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Why in the world would Apple introduce the Mini?

Edwin YappOct 18, 2012
  • Speculation rife that Apple will give birth to a mini iPad next week; possibly to stave off competition
  • Google and Amazon have finally risen to give Apple a run for its money in the sub US$400 market

Periscope by Edwin Yapp

IN ABOUT a week’s time, tech behemoth Apple Inc is expected to hold an event, likely at its Cupertino, California headquarters.
 
The gathering will almost certainly be about the announcement of a new model in the iPad line –  dubbed iPad Mini – and is expected to be available just before the all-important fourth quarter months of November and December, preceding the Christmas and year-end holiday season, according to various media reports.
 
The buzz about the iPad Mini has been in the air for quite a while. Beginning July, The New York Times did an in-depth focus on the possibility of Apple building a 7.85-inch tablet for the market, in a bid to stave off the competition from Google, which unveiled the Nexus 7 in June. Online retailer Amazon meanwhile did the same with its Kindle Fire HD (high definition) in August.
 
John Paczkowski of tech blog All Things Digital confirmed the event would take place, once in August and again last week, citing various sources as saying the event is now scheduled to happen on Oct 23.
 
Speculation has been rife over these last few months as to whether Apple will play in the 7-inch tablet space. After all, its founder and driving force, the late Steve Jobs, famously derided the 7-inch screen as unwieldy for tablet applications, saying the devices should come with sandpaper so that users can file down their fingers to use them.
 
From a transcript of Jobs’ speech made Oct 18, 2010, courtesy of Seeking Alpha:
 

“If you take an iPad and hold it upright in portrait view and draw an imaginary horizontal line halfway down the screen, the screens on the seven-inch tablets are a bit smaller than the bottom half of the iPad display. This size isn't sufficient to create great tablet apps in our opinion.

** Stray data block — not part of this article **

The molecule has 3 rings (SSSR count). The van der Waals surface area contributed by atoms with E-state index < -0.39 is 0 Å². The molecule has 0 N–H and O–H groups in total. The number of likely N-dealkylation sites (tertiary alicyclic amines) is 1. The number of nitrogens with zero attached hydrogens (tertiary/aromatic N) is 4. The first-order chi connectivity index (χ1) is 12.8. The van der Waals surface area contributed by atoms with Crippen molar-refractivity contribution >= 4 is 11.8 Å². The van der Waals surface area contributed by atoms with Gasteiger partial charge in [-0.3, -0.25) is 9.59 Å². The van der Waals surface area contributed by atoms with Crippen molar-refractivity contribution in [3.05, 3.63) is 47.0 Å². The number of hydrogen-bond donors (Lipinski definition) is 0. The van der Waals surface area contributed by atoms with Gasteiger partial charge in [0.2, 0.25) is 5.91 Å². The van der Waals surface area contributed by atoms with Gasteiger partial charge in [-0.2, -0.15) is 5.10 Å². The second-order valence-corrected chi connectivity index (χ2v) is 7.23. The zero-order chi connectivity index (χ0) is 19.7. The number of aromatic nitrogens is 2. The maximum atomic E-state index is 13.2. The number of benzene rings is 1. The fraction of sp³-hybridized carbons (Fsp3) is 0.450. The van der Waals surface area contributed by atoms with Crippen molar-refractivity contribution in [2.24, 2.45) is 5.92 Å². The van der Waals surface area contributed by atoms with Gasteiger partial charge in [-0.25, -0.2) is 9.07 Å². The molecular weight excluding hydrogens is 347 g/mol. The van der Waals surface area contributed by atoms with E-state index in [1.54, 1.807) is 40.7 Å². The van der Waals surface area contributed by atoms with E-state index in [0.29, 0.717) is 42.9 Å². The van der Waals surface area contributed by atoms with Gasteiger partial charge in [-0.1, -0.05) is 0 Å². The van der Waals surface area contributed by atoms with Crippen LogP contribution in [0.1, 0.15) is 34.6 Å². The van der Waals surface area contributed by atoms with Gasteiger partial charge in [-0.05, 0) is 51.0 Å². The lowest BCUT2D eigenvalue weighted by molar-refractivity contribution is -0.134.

“Well, one could increase the resolution of the display to make up for some of the difference. It is meaningless, unless your tablet also includes sandpaper, so that the user can sand down their fingers to around one quarter of the present size…
 
“These are among the reasons we think the current crop of 7-inch tablets are going to be DOA, dead on arrival.”

 
With this pending announcement as well as some other signs such as the leakage of the iPad Mini’s pricing online, there should be no doubt that Apple will bring forth a 7-inch tablet soon.
 
So why would Apple, whose visionary founder was staunchly against a mini version of an iPad at 7-inch, be willing to play this game now?

For starters, technology moves so quickly these days that technology companies sometimes have no choice but to do things they don’t necessarily want to do, just to keep up with the competition.
 
When Jobs said what he said back in 2010, it might have sounded like he had predicted the death knell of 7-inch tablets but he was wrong. Since then, not only have 7-inch tablets survived the times but have even thrived, especially with the likes of Nexus 7 and Kindle Fire HD.